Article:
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Downstairs is a 1932 Pre-Code film directed by Monta Bell, starring John Gilbert (The Big Parade) and Paul Lukas (Watch on the Rhine).

Lukas is Albert, the head butler and chief of servants at the Austrian mansion of Baron von Burgen. Things are going swimmingly, as Albert has just married the pretty ladies' maid Anna (Virginia Bruce). The wedding coincides with the arrival of Karl, the new chauffeur (Gilbert). Karl is an evil schemer, who winds up sleeping with half of the residents of the Bergen mansion and blackmailing the other half. He seduces poor Anna, as well as Sophie, the homely, middle-aged cook, from whom he extracts her entire life savings. Karl wants to run away with Anna, but Albert isn't going to sit back and let that happen.

Downstairs was taken from an original story by Gilbert, who sold the story to MGM for $1 so the film would get made. Gilbert, a huge star in the silent era whose career had tanked with the advent of talking films, had hoped that this movie would revive his career, so one might wonder why he wrote for himself the role of the irredeemable evil blackmailer. The film was a flop as were all of Gilbert's other talking films, and Gilbert's film career ground to a halt well before he died of a heart attack in 1936, but Downstairs is remembered today as one of Gilbert's best talking films and one of the best films of the pre-Code era. This film, along with all of Gilbert's other talkies, also disproves the myth that his career collapsed because of a high voice that was unsuitable to talking film.

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This film exhibits the following tropes:

  • Blackmail: Karl blackmails the mistress of the house, Baroness von Burgen (Olga Baclanova, Freaks) after she has Karl drive her to an assignation with her lover.
  • "Blackmail" Is Such an Ugly Word: Inverted.
    Baroness: Do you realize that this is blackmail?
    Karl: That's just the word I was trying to remember.
  • The Cameo: An uncredited Karen Morley (Scarface) appears in the last scene as Karl's new employer.
  • Comforting Comforter: Albert returns to his and Anna's room after their big confrontation in which she admitted she cheated on him. He finds her sleeping on the couch. He carries her to their bed, and tucks her in.
  • Dramatic Irony: Karl tells Anna a sob story about how he's had a hard life, always fending for himself, he'd never been in love before, and he didn't know how to treat a good girl like her. He says he'll walk away forever. She says an emotional "Goodbye?", and his predatory evil grin as she faces away from him reveals that he's conning her.
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  • Driving a Desk: Very, very obvious when Karl is driving the Baroness around.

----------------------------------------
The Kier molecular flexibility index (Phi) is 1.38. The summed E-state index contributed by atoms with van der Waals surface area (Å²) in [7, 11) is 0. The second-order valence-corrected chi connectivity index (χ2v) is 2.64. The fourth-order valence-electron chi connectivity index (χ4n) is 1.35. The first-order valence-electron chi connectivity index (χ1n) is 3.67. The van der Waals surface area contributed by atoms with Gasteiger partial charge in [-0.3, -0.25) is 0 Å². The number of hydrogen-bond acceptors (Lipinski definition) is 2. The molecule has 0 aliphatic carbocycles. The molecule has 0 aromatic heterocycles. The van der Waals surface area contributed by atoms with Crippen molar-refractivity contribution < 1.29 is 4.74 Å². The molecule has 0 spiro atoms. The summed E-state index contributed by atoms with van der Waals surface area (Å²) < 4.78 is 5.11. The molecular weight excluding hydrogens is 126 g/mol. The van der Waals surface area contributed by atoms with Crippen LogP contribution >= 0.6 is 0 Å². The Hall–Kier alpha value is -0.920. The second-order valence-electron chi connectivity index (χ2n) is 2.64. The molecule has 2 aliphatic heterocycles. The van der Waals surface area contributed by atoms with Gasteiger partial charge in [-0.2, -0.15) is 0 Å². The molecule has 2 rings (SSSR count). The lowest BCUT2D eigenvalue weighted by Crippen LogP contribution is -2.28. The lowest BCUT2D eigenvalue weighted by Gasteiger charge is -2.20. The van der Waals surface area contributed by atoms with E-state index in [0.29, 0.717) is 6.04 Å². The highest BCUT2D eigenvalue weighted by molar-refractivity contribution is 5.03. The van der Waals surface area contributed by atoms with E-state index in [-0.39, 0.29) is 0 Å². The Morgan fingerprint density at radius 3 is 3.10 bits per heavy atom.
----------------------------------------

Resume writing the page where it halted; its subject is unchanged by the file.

• Focus Group Ending: Newspaper reviews from 1932 indicate that the original version of Downstairs ended with Albert drowning Karl in a vat of wine (note the huge vats in the basement winery). Apparently exhibitors didn't like this ending, so the studio went with the Karma Houdini ending instead.
  • Getting Crap Past the Radar: The film makes it clear that Karl likes to sleep around.
    Karl: [addressing his former employer] I thought that I had given madam full satisfaction.
  • Here We Go Again!: The film ends with Karl entering into the employment of another rich lady.
  • Ironic Echo Cut: A servant is counting the drinks that are being set out for a party at the mansion. Cut, without missing a beat and in perfect number sequence, to Karl counting the money he's stolen from Sophie.
  • Karma Houdini: Albert calls Karl's bluff, physically attacks him, and throws him out on his ear. But the film ends with Karl entering into the employment of another rich lady, up to his old tricks.
  • Literal Ass-Kicking: Albert does this after calling Karl's bluff and while throwing him out of the mansion at the end of the film.
  • Match Cut: The camera focuses tightly on a loose button of Karl's coat, swinging on a thread after Anna ripped the coat off of him. Cut to the windshield wiper in a car moving back and forth as Albert and the Baron ride home from the Baron's fishing trip.
  • "The Reason You Suck" Speech: After Albert confronts her about her infidelity, Anna lets him have it, basically saying that his neglect drove her into Karl's arms.
    Anna: All right, you good, good man. I’ll stop this kind of talk. You believe exactly what you want to believe, but you listen. Whatever’s happened, some of it’s your fault. Some of it. You think you can make love in the same frozen way you do everything else and you think that’s all I should ever have any wish for? Well, I tell you plain and straight right now, it’s nothing of the kind. I meant no harm. I don’t want anything but you in my home. But if you’re going to be so good, and so perfect, and so unforgiving, then I can’t have that. Then I thank heaven there is something else. Something that makes you so dizzy that you don’t know what’s happened and you don’t care. Now you go ahead and believe anything you like.
  • Sexy Discretion Shot: Karl kisses Anna. The camera pans away to Anna's figurine of a ballerina under a glass dome, sitting on a table. Karl's coat gets thrown on top of the figurine.
  • Wedding Day: The film opens with Karl's marriage to Anna.
  • Your Cheating Heart: The Baroness is carrying on an affair. Later, Anna breaks down and sleeps with Karl.
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